In the end Grosjean escaped with second-degree burns on his hands and ankles. It’s a testament to the fireproofing strength of driver livery and the halo device that shielded Grosjean’s head from making direct contact with the barrier, not to mention his superhuman pain threshold. But, really, it’s a miracle that Grosjean is even breathing – let alone keen to turn laps again. As much as it burnishes his legacy to be known as the driver who left in F1 an actual blaze of glory, he didn’t want the fire to be the last memory of him behind the wheel. With his time at Haas at an end, he mulled offers in sports cars, F1 and Formula E before going to IndyCar. To make his wife, Marion, more at ease with that decision, Grosjean has left the business of orbiting the series’ oval circuit (where speeds are highest) to Pietro Fittipaldi – the same driver who finished his 2020 F1 season at Haas. That includes this month’s upcoming Indy 500.

So far Grosjean would appear to be more than holding his own on IndyCar’s road and street circuits, rating second among the series’ five rookies despite running just two of the first four races. If that seems as it should be given Grosjean’s Grand Prix credentials, know this: his is no ordinary rookie class. Well above him in the points is Penske’s Scott McLaughlin, a three-time Australian Supercars champion; below Grosjean is seven-time Nascar Cup champion Jimmie Johnson, who’s likewise steering clear of ovals despite his considerable experience on them. To keep pace, Grosjean has gotten into simulator racing – something he didn’t do much at all before. Also: before IndyCar, he had only completed seven races that included refueling pit stops; in F1, they go the distance on one tank.

Still, he’s embracing the new challenges and the new car – which, while less powerful and adjustable than F1 machines nonetheless offers things that those track weapons can’t: plenty of in-race passing opportunities, boost on demand and a real shot to win any given weekend. “In IndyCar, it’s much more healthy,” he says. “You actually fight 23 other drivers, whereas in Formula 1 because only your teammate has the same car as you most of the time you only fight that guy.”

Of course that’s not to say there aren’t IndyCar drivers who wouldn’t cannonball into that shark tank if they got the chance. As Formula 1 expands its US footprint, talk of IndyCar evolving its reputation from washout league for Indy 500 champs like Takuma Sato and Alexander Rossi into a true talent incubator has increased. Colton Herta, IndyCar’s youngest-ever winner, is oft-touted as a possible candidate for the tile of next American F1 driver. Mexico’s Pato O’Ward earned himself a McLaren F1 test after delivering an IndyCar win for team boss Zac Brown earlier this month on the intermedia oval in Fort Worth. “The guys here,” says Grosjean, “are super talented”.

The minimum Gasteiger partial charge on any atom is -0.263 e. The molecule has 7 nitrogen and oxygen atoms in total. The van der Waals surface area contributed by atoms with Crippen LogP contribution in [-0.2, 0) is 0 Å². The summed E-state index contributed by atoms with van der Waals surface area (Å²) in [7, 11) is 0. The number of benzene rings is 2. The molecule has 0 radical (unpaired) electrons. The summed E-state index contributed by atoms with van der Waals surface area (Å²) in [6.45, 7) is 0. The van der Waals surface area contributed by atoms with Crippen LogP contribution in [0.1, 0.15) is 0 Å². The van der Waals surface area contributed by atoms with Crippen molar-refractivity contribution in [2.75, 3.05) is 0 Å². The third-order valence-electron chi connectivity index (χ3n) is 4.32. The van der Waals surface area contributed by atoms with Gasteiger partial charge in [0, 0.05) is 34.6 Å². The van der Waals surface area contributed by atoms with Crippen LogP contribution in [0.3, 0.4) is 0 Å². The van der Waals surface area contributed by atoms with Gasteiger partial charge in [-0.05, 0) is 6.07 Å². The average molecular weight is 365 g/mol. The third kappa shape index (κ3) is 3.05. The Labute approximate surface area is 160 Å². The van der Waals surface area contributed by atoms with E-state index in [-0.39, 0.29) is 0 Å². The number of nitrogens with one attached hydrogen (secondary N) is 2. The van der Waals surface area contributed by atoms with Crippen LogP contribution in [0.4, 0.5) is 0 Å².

As for returning to F1 himself, Grosjean was still on his hospital bed in Bahrain when Mercedes team principal Toto Wolff promised him one last day in an F1 car if he couldn’t make it back in time to complete the 2020 season with Haas. The offer sounded too good to be true. But when Mercedes called some time later to schedule a seat fitting in Brackley, “I’m like, OK, this is really happening,” Grosjean says. To hear him tell it, they really opened the kimono. “They showed me everything,” Grosjean says. “Everything. I was amazed. I could understand why they were the most successful team in the [recent] history of the sport.”

Late next month Grosjean will pilot Merc’s 2019 title-winning W10 machine for a private test session at Circuit Paul Ricard, bringing the best feel-good story in sports full circle. As for what comes after, Grosjean is only committed to IndyCar for 2021. However the year ends, it’s enough to enjoy so much support among family, friends and fans – and have the chance to cross a finish line most never pictured him reaching again. What a time to be alive.


Andrew Lawrence

The GuardianTramp